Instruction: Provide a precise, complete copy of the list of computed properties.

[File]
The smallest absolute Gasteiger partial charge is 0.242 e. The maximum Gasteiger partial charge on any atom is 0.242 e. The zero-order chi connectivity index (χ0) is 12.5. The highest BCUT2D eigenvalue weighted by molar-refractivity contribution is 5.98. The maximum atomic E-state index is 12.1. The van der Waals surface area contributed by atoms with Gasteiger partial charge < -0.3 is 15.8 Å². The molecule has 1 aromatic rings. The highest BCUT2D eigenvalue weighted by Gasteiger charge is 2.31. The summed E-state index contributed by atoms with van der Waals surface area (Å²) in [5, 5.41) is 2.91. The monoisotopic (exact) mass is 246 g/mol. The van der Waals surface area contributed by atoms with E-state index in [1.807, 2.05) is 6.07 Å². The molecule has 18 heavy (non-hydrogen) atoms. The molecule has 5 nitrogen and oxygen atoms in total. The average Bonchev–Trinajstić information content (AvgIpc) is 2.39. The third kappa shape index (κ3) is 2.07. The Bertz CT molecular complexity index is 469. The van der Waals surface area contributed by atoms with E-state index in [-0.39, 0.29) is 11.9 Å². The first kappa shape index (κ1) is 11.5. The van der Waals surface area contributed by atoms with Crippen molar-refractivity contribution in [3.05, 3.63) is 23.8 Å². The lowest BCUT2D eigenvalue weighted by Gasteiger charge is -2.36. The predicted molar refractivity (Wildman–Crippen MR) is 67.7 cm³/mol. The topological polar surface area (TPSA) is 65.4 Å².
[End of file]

The smallest absolute Gasteiger partial charge is 0.242 e. The maximum Gasteiger partial charge on any atom is 0.242 e. The zero-order chi connectivity index (χ0) is 12.5. The highest BCUT2D eigenvalue weighted by molar-refractivity contribution is 5.98. The maximum atomic E-state index is 12.1. The van der Waals surface area contributed by atoms with Gasteiger partial charge < -0.3 is 15.8 Å². The molecule has 1 aromatic rings. The highest BCUT2D eigenvalue weighted by Gasteiger charge is 2.31. The summed E-state index contributed by atoms with van der Waals surface area (Å²) in [5, 5.41) is 2.91. The monoisotopic (exact) mass is 246 g/mol. The van der Waals surface area contributed by atoms with E-state index in [1.807, 2.05) is 6.07 Å². The molecule has 18 heavy (non-hydrogen) atoms. The molecule has 5 nitrogen and oxygen atoms in total. The average Bonchev–Trinajstić information content (AvgIpc) is 2.39. The third kappa shape index (κ3) is 2.07. The Bertz CT molecular complexity index is 469. The van der Waals surface area contributed by atoms with E-state index in [-0.39, 0.29) is 11.9 Å². The first kappa shape index (κ1) is 11.5. The van der Waals surface area contributed by atoms with Crippen molar-refractivity contribution in [3.05, 3.63) is 23.8 Å². The lowest BCUT2D eigenvalue weighted by Gasteiger charge is -2.36. The predicted molar refractivity (Wildman–Crippen MR) is 67.7 cm³/mol. The topological polar surface area (TPSA) is 65.4 Å².